Mel Brooks Colin L. Westerbeck, Jr. - Essay

Colin L. Westerbeck, Jr.

(Contemporary Literary Criticism)

The Frankenstein story, as we all know, is about a creature made up entirely of misappropriate and mismatched parts. That's pretty much the way Mel Brooks has made his new film, Young Frankenstein, too. Since all comedy has to be based on some sort of incongruity, this approach works out pretty well for Brooks. Most of the parts he has misappropriated come out of other people's movies. Besides having stolen the whole idea for this movie from James Whale's Frankenstein (1931), Brooks has, for instance, stolen the hairdo for one of his stars, Madeline Kahn, from Elsa Lanchester in The Bride of Frankenstein (1935). At times, as when Miss Lanchester's streak job is set atop Miss Kahn's head, the stolen parts hardly look out of place at all. At other times, as when Brooks' monster (Peter Boyle) clomps his way through a Fred Astaire number of about the same vintage as the hairdo, Brooks is purposely letting all the sutures show. (p. 421)

A good deal of Brooks' energies in Young Frankenstein have been devoted to keeping up our awareness of his movie as a movie. He realizes that the culture on which his insanity really feeds is not Mary Shelley's England nor Transylvania nor even America at large, but just Hollywood. For this reason Young Frankenstein is, from its overall composition to its isolated details, a comedy of production errors. The whole movie has been thrown together from spare parts of other movies as if it were a bin full of out-takes, a face off the cutting-room floors where Hollywood's campiest films were made. The migration of Igor's hump and the switch-hitting the chief does with his prosthesis look like the mental lapses of some script girl who should be maintaining continuity in such details, but isn't quite up to her job. In vowel shifts that occur in a single one-liner, as in the execution of entire sequences, movie conventions fly through the air in this film in a mad jugglery that never lets us get down to earth for a moment. (p. 422)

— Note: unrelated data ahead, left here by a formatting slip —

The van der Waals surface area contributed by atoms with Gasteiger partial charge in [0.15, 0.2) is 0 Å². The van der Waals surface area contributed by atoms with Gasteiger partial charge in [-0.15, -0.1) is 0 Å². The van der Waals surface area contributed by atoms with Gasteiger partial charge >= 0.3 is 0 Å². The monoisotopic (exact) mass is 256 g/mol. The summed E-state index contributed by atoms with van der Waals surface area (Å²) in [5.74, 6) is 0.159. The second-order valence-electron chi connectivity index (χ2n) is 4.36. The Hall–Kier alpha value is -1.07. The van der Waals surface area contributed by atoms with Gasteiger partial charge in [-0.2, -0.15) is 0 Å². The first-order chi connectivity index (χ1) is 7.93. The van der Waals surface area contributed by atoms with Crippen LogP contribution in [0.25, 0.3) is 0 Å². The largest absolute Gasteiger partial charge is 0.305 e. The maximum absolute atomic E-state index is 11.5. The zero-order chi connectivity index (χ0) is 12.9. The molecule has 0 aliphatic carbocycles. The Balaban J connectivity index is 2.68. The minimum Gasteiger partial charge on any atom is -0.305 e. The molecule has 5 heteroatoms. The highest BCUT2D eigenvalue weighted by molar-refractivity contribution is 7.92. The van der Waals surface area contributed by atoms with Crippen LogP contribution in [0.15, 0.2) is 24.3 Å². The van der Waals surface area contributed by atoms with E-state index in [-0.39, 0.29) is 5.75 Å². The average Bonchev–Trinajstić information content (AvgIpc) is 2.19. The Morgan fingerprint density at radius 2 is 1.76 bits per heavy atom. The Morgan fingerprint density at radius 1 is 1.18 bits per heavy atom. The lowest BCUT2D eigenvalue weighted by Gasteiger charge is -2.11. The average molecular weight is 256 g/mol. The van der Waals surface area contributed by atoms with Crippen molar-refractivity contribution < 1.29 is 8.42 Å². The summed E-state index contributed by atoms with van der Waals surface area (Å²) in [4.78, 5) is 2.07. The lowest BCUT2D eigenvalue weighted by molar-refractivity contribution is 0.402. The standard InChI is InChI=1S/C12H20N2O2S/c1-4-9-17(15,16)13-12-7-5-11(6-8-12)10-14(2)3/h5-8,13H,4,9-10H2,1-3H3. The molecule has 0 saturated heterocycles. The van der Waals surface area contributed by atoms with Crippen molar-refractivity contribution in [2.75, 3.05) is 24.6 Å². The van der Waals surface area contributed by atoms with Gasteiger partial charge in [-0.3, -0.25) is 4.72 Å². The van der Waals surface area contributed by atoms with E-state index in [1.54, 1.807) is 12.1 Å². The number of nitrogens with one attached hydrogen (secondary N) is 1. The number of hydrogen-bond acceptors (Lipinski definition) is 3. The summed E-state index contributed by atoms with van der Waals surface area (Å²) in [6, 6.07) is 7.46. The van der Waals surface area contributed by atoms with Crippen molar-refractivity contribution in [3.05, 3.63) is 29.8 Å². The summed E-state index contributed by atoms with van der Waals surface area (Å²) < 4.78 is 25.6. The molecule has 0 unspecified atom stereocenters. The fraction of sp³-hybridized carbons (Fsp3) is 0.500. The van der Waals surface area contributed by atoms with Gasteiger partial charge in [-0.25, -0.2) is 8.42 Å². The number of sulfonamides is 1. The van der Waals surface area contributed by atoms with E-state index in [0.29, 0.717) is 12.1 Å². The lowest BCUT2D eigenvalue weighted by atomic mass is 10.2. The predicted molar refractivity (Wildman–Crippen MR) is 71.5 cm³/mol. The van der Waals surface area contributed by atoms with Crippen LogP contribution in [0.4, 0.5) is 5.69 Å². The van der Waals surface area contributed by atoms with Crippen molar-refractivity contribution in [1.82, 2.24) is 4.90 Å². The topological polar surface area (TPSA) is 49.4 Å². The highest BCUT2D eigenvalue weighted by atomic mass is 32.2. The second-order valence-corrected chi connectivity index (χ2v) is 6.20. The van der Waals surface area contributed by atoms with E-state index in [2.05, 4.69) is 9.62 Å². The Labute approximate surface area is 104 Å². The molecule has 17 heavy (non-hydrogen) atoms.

Colin L. Westerbeck, Jr., in Commonweal (copyright © 1975 Commonweal Publishing Co., Inc.; reprinted by permission of Commonweal Publishing Co., Inc.), February 28, 1975.